The Shopping Momentum Effect

February 21, 2019

Newton's cradle.jpeg

Newton’s cradle uses swinging spears to demonstrate conservation of momentum.

Shopping is often described as a two-step process. First is the “deliberation or evaluation phase,” which is when you decide whether or not you want to purchase something. During this phase you browse items for purchase, create a list of what you want, and ultimately you weigh the pros and cons of the item in question.

The second phase, is the “buying phase,” which is when you actually make the purchase. During this phase a shopper experiences the “high or thrill” of suddenly owning something they wanted. Unlike the first phase, which can take a while, this phase is short lived. And if you’re a shopaholic, then you’re quite familiar with the urge to continue to “buy, buy, buy” because you are consciously (or subconsciously) seeking another “high or thrill” from your purchase.

Unfortunately, seeking a shopping high is not the only thing that a shopaholic (or anyone who is shopping) has to worry about, there’s something else too—The Shopping Momentum Effect.

What is The Shopping Momentum Effect?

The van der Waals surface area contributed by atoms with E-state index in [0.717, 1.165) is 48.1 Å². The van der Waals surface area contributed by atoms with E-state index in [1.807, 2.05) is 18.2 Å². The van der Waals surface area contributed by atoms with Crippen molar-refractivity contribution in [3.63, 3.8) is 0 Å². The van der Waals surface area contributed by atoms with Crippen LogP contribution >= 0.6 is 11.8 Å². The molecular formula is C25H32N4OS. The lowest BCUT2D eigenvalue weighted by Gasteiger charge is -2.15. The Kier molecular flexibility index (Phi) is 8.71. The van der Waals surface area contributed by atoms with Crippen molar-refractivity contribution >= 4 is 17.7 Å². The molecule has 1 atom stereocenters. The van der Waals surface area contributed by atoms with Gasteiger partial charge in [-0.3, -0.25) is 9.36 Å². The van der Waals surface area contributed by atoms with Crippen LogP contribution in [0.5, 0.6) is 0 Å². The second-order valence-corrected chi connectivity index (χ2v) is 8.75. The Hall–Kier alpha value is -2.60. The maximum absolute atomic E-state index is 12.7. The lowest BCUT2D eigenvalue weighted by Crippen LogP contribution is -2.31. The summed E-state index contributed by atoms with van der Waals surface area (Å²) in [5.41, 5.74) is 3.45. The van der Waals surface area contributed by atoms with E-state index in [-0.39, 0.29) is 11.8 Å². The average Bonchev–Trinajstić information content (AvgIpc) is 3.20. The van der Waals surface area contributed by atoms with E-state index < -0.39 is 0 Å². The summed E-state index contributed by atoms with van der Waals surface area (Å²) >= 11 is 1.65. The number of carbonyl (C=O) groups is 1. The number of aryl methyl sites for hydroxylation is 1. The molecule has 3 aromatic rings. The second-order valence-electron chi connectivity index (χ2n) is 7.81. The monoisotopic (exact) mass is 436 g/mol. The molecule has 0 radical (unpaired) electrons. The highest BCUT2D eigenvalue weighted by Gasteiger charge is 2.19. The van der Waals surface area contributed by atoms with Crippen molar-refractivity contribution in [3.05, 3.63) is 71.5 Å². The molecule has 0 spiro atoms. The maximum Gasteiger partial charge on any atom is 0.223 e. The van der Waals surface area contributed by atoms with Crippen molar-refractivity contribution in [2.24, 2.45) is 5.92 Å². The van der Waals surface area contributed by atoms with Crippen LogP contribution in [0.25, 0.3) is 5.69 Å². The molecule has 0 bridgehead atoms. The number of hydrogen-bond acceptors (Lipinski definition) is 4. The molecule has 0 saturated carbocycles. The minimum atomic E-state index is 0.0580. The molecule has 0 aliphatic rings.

As quoted by Dhar R, et al. in the Journal of Marketing Research. 2007:44(3):370-378.

“Shopping momentum occurs when an initial purchase provides a psychological impulse that enhances the purchase of a second, unrelated product.”

In other words, when you buy one thing, it can trigger the impulse to buy another thing, and another thing, and another thing, the “buy, buy, buy” feeling that anyone and especially shopaholics feel. If you’ve ever walked into a store to buy one thing, and walked out with a cart full, then you’ve succumbed to The Shopping Momentum Effect. I’ve joked with friends and family that stores such as Walmart, Target, Costco, and Sam’s Club are $100 stores. I go in to buy one thing, and walk out with a cart full of $100 or more worth of goods.

Why does this happen?

The decision to buy something, often builds momentum because you’ve given yourself permission to buy. It’s like opening pandora’s box, you’ve already said it’s ok to do it, so you keep on doing it!

One way to minimize this effect, is to set a spending limit. Using cash works best, because once the money’s all gone, you can’t spend anymore. Of course, in today’s day and age of plastic, setting a spending limit is a little harder to do, especially if you have a credit card with a high limit, for example $5,000 or $10,000. In those instances, you may want to consider using a credit card with a low limit, such as a store card or gift card or your debit card instead. No matter how you do it, setting a spending limit will help you to overcome—The Shopping Momentum Effect.

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